Scarecrows and chocolate

When I think of hotbeds of chocolate goodness, a few cities come to mind: Paris, New York, San Francisco. Vancouver’s nice and all, and there are some interesting chocolate makers here, but I don’t think we have quite the reputation as other cities.

But how about Kansas City? Erm. I hear there are wizards and scarecrows there. Or maybe that’s just Kansas in general.

Kansas City is also home to Christopher Elbow, who makes exquisite chocolates. The flavours are clear and pronounced, but still elegant and refined. The textures and technique are impeccable. And, let’s be honest, they’re freaking beautiful. His wife is a graphic designer, and has designed stunning cocoa butter transfers for the chocolates.

The chocolates are a mixture of classic flavours (single-origin chocolate, champagne, caramel), new-fangled exotic flavours (yuzu, Russian tea) and modern twists (strawberry balsamic caramel, rosemary caramel). And while I went through them all with a very critical eye, I don’t have a single bad thing to say. Except, maybe, that I didn’t get to try every single flavour, and that is almost tragic.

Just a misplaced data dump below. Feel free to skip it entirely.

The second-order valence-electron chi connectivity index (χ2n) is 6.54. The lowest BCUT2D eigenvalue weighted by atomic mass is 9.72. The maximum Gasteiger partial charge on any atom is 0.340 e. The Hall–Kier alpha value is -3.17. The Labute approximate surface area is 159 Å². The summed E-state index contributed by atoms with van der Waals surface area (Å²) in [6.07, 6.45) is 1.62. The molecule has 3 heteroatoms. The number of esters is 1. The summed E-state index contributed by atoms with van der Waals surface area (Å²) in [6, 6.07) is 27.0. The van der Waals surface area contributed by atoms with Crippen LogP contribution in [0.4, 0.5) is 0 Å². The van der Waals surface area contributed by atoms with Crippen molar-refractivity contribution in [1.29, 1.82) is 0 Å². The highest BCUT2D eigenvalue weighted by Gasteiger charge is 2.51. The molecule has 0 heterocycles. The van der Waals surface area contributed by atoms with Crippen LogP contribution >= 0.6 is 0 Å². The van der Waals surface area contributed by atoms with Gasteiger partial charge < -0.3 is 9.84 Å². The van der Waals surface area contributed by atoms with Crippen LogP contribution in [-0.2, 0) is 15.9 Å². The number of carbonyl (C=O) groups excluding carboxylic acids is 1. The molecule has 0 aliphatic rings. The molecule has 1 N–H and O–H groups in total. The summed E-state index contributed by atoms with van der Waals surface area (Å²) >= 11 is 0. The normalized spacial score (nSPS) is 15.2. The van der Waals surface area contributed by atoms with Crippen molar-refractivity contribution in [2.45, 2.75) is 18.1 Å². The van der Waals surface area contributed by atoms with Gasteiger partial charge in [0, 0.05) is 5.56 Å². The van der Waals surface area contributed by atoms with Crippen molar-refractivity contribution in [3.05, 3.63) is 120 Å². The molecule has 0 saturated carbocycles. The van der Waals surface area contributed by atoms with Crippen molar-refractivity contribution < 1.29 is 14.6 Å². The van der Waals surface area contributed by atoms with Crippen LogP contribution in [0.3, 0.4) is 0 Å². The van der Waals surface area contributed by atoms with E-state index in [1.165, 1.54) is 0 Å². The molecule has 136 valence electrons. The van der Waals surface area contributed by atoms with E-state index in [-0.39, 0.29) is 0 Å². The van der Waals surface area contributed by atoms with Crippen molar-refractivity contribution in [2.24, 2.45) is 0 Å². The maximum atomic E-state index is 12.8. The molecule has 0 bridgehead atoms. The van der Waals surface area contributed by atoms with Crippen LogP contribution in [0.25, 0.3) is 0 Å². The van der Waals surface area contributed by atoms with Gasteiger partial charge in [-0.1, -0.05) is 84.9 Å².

Published by: Eagranie

7 years as a chemist + 9 months of culinary school + 2 years as a pastry chef & chocolatier + a lifetime of writing = this blog. This blog won't always be about chocolate, but it will almost certainly be about food. The name of the blog is a triple play on words. 1. It's a nod to my training as a classical pianist. Among other fantastic accomplishments, J.S. Bach combined technical prowess with artistic inspiration and penned the 24 preludes & fugues that make up The Well-Tempered Clavier, Books I and II. 2. In order to behave properly, chocolate needs to be tempered. In a nutshell, tempering prompts the chocolate to assume its most stable crystalline form (beta prime, if you're interested) so that it is shiny, snappy, and as stable as it can be. 3. Depending on my mood and how we meet, you might agree that I'm well-tempered. Or not.

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